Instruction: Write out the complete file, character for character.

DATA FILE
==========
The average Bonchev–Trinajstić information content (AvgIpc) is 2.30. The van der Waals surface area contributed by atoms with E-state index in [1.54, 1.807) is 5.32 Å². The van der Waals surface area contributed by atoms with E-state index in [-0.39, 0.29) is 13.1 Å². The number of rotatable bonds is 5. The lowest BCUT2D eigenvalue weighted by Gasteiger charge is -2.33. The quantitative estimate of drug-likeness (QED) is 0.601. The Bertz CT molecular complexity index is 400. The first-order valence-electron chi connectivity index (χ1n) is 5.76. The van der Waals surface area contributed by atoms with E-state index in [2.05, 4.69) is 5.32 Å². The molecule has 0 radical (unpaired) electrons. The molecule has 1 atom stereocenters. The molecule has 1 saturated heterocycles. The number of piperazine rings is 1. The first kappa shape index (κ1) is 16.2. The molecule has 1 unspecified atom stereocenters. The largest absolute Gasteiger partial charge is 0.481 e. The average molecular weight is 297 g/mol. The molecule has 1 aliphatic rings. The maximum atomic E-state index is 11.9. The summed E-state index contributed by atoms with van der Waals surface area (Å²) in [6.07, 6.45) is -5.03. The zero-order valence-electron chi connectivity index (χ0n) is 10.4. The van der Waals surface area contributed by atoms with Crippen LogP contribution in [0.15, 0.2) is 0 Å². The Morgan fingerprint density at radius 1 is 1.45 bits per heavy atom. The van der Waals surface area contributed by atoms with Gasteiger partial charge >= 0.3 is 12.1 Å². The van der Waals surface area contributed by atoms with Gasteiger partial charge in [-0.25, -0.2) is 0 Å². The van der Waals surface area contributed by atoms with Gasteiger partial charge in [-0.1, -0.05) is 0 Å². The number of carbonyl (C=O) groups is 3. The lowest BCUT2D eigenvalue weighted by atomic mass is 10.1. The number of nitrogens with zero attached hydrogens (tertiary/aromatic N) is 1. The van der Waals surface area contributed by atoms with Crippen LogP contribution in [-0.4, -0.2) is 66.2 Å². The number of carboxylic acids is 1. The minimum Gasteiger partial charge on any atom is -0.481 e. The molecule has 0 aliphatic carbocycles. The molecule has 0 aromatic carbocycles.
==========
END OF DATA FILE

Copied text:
The average Bonchev–Trinajstić information content (AvgIpc) is 2.30. The van der Waals surface area contributed by atoms with E-state index in [1.54, 1.807) is 5.32 Å². The van der Waals surface area contributed by atoms with E-state index in [-0.39, 0.29) is 13.1 Å². The number of rotatable bonds is 5. The lowest BCUT2D eigenvalue weighted by Gasteiger charge is -2.33. The quantitative estimate of drug-likeness (QED) is 0.601. The Bertz CT molecular complexity index is 400. The first-order valence-electron chi connectivity index (χ1n) is 5.76. The van der Waals surface area contributed by atoms with E-state index in [2.05, 4.69) is 5.32 Å². The molecule has 0 radical (unpaired) electrons. The molecule has 1 atom stereocenters. The molecule has 1 saturated heterocycles. The number of piperazine rings is 1. The first kappa shape index (κ1) is 16.2. The molecule has 1 unspecified atom stereocenters. The largest absolute Gasteiger partial charge is 0.481 e. The average molecular weight is 297 g/mol. The molecule has 1 aliphatic rings. The maximum atomic E-state index is 11.9. The summed E-state index contributed by atoms with van der Waals surface area (Å²) in [6.07, 6.45) is -5.03. The zero-order valence-electron chi connectivity index (χ0n) is 10.4. The van der Waals surface area contributed by atoms with Crippen LogP contribution in [0.15, 0.2) is 0 Å². The Morgan fingerprint density at radius 1 is 1.45 bits per heavy atom. The van der Waals surface area contributed by atoms with Gasteiger partial charge >= 0.3 is 12.1 Å². The van der Waals surface area contributed by atoms with Gasteiger partial charge in [-0.25, -0.2) is 0 Å². The van der Waals surface area contributed by atoms with Gasteiger partial charge in [-0.1, -0.05) is 0 Å². The number of carbonyl (C=O) groups is 3. The lowest BCUT2D eigenvalue weighted by atomic mass is 10.1. The number of nitrogens with zero attached hydrogens (tertiary/aromatic N) is 1. The van der Waals surface area contributed by atoms with Crippen LogP contribution in [-0.4, -0.2) is 66.2 Å². The number of carboxylic acids is 1. The minimum Gasteiger partial charge on any atom is -0.481 e. The molecule has 0 aliphatic carbocycles. The molecule has 0 aromatic carbocycles.